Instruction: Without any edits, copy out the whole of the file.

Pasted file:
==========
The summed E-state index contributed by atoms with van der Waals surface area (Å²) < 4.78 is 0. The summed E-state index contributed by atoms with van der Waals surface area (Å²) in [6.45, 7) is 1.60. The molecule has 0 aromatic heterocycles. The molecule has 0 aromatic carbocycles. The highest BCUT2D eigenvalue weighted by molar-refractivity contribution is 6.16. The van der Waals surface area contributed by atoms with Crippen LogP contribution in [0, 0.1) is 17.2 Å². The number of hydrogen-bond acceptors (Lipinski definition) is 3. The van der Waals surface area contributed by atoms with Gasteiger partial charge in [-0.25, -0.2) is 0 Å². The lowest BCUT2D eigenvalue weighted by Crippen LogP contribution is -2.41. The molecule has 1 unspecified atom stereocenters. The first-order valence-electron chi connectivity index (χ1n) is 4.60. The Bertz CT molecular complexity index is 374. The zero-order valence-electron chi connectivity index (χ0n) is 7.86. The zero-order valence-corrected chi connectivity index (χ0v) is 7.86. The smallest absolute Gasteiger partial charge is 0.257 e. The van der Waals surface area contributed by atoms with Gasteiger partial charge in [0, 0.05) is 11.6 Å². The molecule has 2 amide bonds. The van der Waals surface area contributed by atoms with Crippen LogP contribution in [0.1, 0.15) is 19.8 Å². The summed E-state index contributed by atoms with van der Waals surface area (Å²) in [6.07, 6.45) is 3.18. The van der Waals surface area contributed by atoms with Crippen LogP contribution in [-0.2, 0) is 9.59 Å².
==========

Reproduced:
The summed E-state index contributed by atoms with van der Waals surface area (Å²) < 4.78 is 0. The summed E-state index contributed by atoms with van der Waals surface area (Å²) in [6.45, 7) is 1.60. The molecule has 0 aromatic heterocycles. The molecule has 0 aromatic carbocycles. The highest BCUT2D eigenvalue weighted by molar-refractivity contribution is 6.16. The van der Waals surface area contributed by atoms with Crippen LogP contribution in [0, 0.1) is 17.2 Å². The number of hydrogen-bond acceptors (Lipinski definition) is 3. The van der Waals surface area contributed by atoms with Gasteiger partial charge in [-0.25, -0.2) is 0 Å². The lowest BCUT2D eigenvalue weighted by Crippen LogP contribution is -2.41. The molecule has 1 unspecified atom stereocenters. The first-order valence-electron chi connectivity index (χ1n) is 4.60. The Bertz CT molecular complexity index is 374. The zero-order valence-electron chi connectivity index (χ0n) is 7.86. The zero-order valence-corrected chi connectivity index (χ0v) is 7.86. The smallest absolute Gasteiger partial charge is 0.257 e. The van der Waals surface area contributed by atoms with Gasteiger partial charge in [0, 0.05) is 11.6 Å². The molecule has 2 amide bonds. The van der Waals surface area contributed by atoms with Crippen LogP contribution in [0.1, 0.15) is 19.8 Å². The summed E-state index contributed by atoms with van der Waals surface area (Å²) in [6.07, 6.45) is 3.18. The van der Waals surface area contributed by atoms with Crippen LogP contribution in [-0.2, 0) is 9.59 Å².